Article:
HERE are the companies which are part of the U.S. Coalition for TPP.
HERE are the amounts the companies gave to members of the US Senate in the run up to the ultimate vote.
Senator Graham and Senator Rubio reintroduced Adelson’s bill.
In April of 2013 Marco Rubio had this to say;
“I blame that primarily, quite frankly, on decisions made by the Republican Party in the past to embrace crony capitalism and corporate welfare as conservatism, when, in fact, that’s not what we’re about. We are about upward mobility. We’re about the true free enterprise system.”
Et tu Rubio?
We are seeing an interesting shakeout this Congress There is a new generation of leaders in Washington who, for the most part, do actually want to shrink government. This stands in contrast with the old school Republicans who really have very little interest in reining in Washington. In fact in most cases the latter group has NO interest in reining in Washington.
King vs. Burwell decided whether Obamacare subsidies extend to those who live in states where “healthcare exchanges” haven’t been set up.
In what Justice Scalia says amounts to a “rewrite” of the law, the Supreme Court decided today, that such subsidies do in fact extend to people in all states whether or not they live in a state which has established an exchange.
The full text of the ruling can be read HERE.
This is an interesting tack.
At a dinner at the organization’s annual Atlas Summit, this year in Nashua, New Hampshire, the organization “dishonored” those who use government to enrich themselves at the expense of taxpayers and competitors as well as those with political power who empower these cronies. TAS CEO Aaron Day explained the origins of the contest. Nick Sorrentino, a contest advisor and operator of the againstcronycapitalism.com website, gave the keynote address documenting the current crony plague. And TAS scholar Edward Hudgins announced the winners. (Pictured at right.)
About a year ago we published an editorial asking this question, “How much does professionalism cost,” using as an example the tragic death of Kelly Thomas. In that case, six police officers repeatedly struck with batons and tased an unarmed man, who died a few days later of his injuries. Since that tragedy back in 2011, numerous cases of police misconduct have surfaced, many of them with equally tragic consequences. The latest one, while inexcusable, is more farce than tragedy, involving a team of Santa Ana police officers who recently raided a marijuana dispensary in that city.
I am actually more open to this fellow’s arguments than I thought I might be at the outset of the article. He basically explains that despite all of his education, his degrees on the wall, he still must moonlight as a retail clerk to make ends meet. I thought for sure that the article was going to be another whining, “I have 4 degrees and I should be paid a fortune even though I provide little of value to the market” article. I was wrong, for the most part.
The author basically admits that he has fallen into the “adjunct trap.” Adjunct professors toil away at low pay as tenured professors enjoy high pay and limited schedules. The carrot has always been that one day an adjunct might be able to join the academic club. But for many reasons joining the club is and will remain a dream.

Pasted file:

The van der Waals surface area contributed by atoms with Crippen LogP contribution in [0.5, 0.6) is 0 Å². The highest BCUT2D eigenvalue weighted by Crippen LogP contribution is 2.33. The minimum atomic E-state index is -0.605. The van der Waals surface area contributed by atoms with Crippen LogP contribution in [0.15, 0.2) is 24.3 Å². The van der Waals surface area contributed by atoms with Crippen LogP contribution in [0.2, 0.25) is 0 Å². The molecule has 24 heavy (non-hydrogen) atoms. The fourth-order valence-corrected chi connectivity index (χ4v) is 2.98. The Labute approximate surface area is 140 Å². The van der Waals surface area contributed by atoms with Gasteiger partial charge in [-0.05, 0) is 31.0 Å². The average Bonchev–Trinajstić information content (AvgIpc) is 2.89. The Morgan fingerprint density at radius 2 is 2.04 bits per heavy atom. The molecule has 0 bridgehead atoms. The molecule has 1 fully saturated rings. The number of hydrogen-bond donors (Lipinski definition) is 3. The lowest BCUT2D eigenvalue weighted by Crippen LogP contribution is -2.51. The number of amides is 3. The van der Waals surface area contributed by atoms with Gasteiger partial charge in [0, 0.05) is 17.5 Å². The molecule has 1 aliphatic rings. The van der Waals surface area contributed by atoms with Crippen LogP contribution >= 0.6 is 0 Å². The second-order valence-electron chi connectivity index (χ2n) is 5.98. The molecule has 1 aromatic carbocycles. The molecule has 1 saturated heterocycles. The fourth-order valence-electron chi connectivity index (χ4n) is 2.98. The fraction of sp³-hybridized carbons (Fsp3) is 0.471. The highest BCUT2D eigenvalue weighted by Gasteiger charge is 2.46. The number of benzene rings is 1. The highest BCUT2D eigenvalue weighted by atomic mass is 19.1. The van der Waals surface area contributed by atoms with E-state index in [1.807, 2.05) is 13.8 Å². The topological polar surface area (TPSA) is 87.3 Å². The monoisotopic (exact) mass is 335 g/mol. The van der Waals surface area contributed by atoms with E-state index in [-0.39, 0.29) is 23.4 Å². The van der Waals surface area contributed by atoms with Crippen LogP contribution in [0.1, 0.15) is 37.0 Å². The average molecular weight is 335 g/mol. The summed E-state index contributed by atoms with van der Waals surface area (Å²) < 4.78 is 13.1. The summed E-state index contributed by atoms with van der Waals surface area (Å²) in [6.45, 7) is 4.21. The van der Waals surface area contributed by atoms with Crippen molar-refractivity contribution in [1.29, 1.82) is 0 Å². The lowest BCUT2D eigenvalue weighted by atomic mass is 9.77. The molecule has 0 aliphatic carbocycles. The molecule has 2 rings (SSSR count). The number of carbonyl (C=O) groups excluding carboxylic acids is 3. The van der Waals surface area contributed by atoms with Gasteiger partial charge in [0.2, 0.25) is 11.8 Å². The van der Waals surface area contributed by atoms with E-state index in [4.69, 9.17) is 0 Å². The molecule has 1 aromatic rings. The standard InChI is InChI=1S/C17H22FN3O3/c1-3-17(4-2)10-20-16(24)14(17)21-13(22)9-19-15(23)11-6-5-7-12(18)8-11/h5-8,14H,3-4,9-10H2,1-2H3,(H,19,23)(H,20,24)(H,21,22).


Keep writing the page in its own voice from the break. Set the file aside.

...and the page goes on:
We’ve written about some smart TVs and their ability to essentially surveil your living room. But if you have Chromium installed on your laptop you may have to worry about your computer doing the same thing. (Not that it’s ONLY Chromium which can turn your device into a bug.) That Google is one of the largest defense contractors in the world and has encouraged the spread of this software is of some concern also.
Well, there you go. Looks like TPP is going to happen. Like we said there were big lobbyist bonuses at stake.
Yeah, the reckoning has been coming for a very long while. The Fed is out of control and lost. The stock market as it is is not sustainable. Many other markets are in the same boat.
Any market which reflects the wants and desires of the rich (aka those closest to newly “printed” money) is pretty much in a bubble. Art, wine, etc. Even residential real estate in places like London and New York are bubblicious.
It isn’t going to keep going. When this bubble bursts there will be serious dislocation economically and politically.
Below Marc Faber opines on Carl Icahn’s comments.
As governor of Wisconsin Scott Walker has seen more than his share of challenges for the period he’s held the office. Through elections, recalls, an army of state workers invading the state capital and demanding his head, he’s stayed pretty cool. He also won. It appears that he knows how to make decisions and how to see things through. But he has no national economic experience.
What does he believe? What would he do? We have a few clues.
One of them is which economic thinkers Walker has been talking with.
Rumor has it John B. Taylor, prominent economist at Stamford and the Hoover Institution and the governor have been sharing ideas.
What then do we know about Taylor?
TTIP (TransAtlantic Trade and Investment Partnership), TPP (TransPacific Partnership), TPA (Trade Promotion Authority, aka fast track authority), so many acronyms. It’s almost like they are confusing on purpose.
Think of the TTIP as the TPP for Europe.
Open this industry up. I don’t mean “deregulation” like in the 1970s. I mean let’s examine why it took forever for Virgin to get routes within the USA. (A fantastic airline by the way. I encourage anyone with the opportunity to fly Virgin to do it. It’s almost pleasant.) Let’s make it easier for international carriers to do business here. Let’s stop protecting the legacy carriers and start getting some of those lay down seats on domestic flights.
As the great economist Murray Rothbard observed, cartels and monopolies don’t last very long unless they are protected by the government.